Wednesday, March 21, 2018

Liberdade de expressão e censura social/privada (I)

A Litany of the Ways In Which Facebook Corrupts the Spirit of Free Speech, por Robert Sharp:

Inciting violence and hate is what Britain First group appear to have been doing, so the Facebook decision to ban their page feels righteous. Good riddance? Nothing to see here? Move along?

Not quite. This development is still problematic and draws our attention to the unexpected role that social media plays in our politics. We have been discussing these problems for years without, in my opinion, coming any closer to solving them.

It is important to remember that this is not an example of state censorship. Facebook is a private company, and it is entitled to set its own terms of use and to enforce them as it sees fit. The Britain First Facebook page has no protection under Article 10 of the European Convention on Human Rights or the First Amendment to the United States constitution.

And that is the first problem, because no-one else’s Facebook page has such a protection either. Vast swathes of political discourse take place on Mark Zuckerberg’s platform. We treat it like a public square, but it is not. At any moment, the messages we post, and the networks we have built can be taken away from us.

Whatever mechanise that has been used to shut down the far right will be used to censor other groups. Campaigners will note the demise of the Britain First page and seek to have other pages similarly banned. Islamist groups and the Trans-Exclusionary Radical Feminists will be at immediate risk, but other kinds of political discussion will soon be targeted. Any legitimate political cause that contains militant elements, such as pro-Palestine or pro-Kurdish groups, could easily find their Facebook privileges are revoked when those who are ideologically opposed start gaming the complaint features.

This is privatised censorship. Individuals and interest groups can and will enlist the help of a billionaire to shut up people with whom they disagree. (...)

Our response to this cannot be “well, you can always go elsewhere”. Where exactly? MySpace? Friends Reunited? Independent websites (such as this blog) do not have the same networking opportunities and potential for ‘virality’ that the leading social media platforms offer. Social media is where our discourse happens now and all other content is filtered through these platforms. They are private spaces where we conduct very public politics. Denial of access to these spaces presents a huge barrier to expression for anyone thus suppressed. A single American company should not be the final arbiter on what organisations get to participate in British politics. We may think they have made the right call in banning Britain First… but even a stopped clock is right twice a day. (...)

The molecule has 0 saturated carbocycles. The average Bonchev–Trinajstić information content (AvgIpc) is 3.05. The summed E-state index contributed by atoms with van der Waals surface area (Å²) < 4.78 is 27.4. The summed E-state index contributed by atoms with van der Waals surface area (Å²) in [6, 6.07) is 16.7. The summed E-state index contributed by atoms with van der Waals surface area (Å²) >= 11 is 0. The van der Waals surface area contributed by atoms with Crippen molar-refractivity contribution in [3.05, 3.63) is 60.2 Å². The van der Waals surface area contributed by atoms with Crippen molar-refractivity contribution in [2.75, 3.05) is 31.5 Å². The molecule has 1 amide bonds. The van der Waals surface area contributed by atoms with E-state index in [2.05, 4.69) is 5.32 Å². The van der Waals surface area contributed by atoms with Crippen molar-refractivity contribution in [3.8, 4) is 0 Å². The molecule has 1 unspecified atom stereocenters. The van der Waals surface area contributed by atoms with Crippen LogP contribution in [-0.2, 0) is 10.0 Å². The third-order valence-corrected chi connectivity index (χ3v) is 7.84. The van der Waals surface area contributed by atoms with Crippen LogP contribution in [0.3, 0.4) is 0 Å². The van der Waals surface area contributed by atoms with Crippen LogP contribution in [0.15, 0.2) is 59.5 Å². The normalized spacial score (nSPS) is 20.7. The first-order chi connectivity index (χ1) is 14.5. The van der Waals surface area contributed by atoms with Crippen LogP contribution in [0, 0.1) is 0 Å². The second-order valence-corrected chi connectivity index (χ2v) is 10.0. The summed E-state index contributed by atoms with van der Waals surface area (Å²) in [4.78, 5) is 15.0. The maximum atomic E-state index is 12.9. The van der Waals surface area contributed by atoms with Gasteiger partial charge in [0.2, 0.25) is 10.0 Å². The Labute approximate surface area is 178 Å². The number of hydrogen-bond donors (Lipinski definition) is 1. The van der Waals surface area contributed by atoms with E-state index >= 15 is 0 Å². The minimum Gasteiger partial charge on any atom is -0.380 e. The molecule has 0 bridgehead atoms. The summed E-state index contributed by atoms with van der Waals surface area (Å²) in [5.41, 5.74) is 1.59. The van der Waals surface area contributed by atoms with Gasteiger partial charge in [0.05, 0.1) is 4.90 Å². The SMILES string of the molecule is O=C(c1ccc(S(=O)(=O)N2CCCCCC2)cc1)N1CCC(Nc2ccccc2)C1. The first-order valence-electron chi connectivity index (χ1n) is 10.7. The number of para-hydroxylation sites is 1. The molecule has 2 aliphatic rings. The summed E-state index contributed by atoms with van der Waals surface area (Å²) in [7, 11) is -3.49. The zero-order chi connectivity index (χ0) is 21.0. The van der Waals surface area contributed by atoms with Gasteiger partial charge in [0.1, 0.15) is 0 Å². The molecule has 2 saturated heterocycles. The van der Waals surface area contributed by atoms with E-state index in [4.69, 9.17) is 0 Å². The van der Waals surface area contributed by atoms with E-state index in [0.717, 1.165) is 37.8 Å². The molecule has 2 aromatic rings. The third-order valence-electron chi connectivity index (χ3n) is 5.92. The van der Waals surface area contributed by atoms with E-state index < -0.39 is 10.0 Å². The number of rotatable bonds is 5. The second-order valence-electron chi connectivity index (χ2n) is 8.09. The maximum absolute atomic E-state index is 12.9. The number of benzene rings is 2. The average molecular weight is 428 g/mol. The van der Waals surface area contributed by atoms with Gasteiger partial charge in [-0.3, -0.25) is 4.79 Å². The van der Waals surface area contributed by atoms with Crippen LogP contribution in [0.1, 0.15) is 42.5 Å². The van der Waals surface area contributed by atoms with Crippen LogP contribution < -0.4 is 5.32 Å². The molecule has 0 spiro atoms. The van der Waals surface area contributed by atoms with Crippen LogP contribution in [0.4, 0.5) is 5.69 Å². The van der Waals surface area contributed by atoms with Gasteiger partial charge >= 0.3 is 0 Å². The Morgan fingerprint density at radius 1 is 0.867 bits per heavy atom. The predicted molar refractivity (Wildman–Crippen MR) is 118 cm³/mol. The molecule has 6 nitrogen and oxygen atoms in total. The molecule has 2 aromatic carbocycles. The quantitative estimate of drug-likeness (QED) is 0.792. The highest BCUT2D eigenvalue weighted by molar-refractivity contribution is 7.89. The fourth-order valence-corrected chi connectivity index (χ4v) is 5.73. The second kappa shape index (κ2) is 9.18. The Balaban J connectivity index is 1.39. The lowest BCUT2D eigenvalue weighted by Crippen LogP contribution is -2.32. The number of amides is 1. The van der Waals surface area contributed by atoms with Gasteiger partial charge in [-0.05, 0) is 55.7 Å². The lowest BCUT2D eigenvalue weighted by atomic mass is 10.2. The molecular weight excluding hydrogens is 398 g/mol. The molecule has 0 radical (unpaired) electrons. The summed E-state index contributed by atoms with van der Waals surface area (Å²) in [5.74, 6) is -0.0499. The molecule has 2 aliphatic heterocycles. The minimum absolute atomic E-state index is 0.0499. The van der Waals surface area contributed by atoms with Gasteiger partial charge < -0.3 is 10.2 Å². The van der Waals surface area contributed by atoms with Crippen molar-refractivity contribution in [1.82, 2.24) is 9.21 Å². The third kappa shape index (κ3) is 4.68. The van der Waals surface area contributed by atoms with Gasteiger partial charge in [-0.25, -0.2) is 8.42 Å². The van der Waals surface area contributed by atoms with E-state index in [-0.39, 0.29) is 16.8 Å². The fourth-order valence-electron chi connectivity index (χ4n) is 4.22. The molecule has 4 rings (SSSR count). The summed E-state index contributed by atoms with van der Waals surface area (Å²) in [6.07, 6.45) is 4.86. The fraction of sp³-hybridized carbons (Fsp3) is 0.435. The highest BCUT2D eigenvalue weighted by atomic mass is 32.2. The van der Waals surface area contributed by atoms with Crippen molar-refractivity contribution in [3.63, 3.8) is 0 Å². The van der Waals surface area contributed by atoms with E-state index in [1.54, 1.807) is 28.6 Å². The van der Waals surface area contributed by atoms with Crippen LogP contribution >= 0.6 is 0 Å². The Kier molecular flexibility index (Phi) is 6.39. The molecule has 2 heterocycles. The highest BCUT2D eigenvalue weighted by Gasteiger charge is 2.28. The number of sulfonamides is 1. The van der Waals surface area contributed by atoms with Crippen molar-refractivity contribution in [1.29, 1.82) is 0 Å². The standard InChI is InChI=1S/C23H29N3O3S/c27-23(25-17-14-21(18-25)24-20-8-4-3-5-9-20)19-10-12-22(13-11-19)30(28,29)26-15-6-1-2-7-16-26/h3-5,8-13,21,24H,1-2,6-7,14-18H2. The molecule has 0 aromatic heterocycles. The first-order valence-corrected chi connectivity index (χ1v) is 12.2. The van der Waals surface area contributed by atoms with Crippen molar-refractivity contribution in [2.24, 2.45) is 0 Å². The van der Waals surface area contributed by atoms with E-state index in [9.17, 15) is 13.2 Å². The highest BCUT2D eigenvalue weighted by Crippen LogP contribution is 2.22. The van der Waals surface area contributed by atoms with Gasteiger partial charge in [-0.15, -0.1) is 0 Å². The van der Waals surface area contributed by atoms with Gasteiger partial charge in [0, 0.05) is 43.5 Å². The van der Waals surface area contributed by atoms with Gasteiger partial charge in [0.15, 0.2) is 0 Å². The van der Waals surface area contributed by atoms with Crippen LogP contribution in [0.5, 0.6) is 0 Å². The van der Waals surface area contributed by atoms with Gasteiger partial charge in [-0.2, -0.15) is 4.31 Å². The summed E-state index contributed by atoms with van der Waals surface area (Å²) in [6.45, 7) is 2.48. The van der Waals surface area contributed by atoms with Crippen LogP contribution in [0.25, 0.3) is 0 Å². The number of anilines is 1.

Another problem, most relevant internationally, is that social media platforms present a single point of failure. Recent history is littered with examples of governments seeking to block access to social media. Iran did so during the ‘Green Revolution’ protests of 2009 and Egypt did so during the ‘Arab Spring’ protests of 2011. During the London riots that same year, British members of Parliament
expressed support for the idea that the government might take social media services entirely off-line during times that suited them. I wrote a commentary on this idea at the time.


The counter to this threat is to distribute the network. Use different platforms or use technologies that do not require a centralised server like RSS or Mastodon. By spreading out we are harder to stop. We have known that this is important for nearly a decade, but everyone, including yrstrly, seems wedded to the corporate silos.

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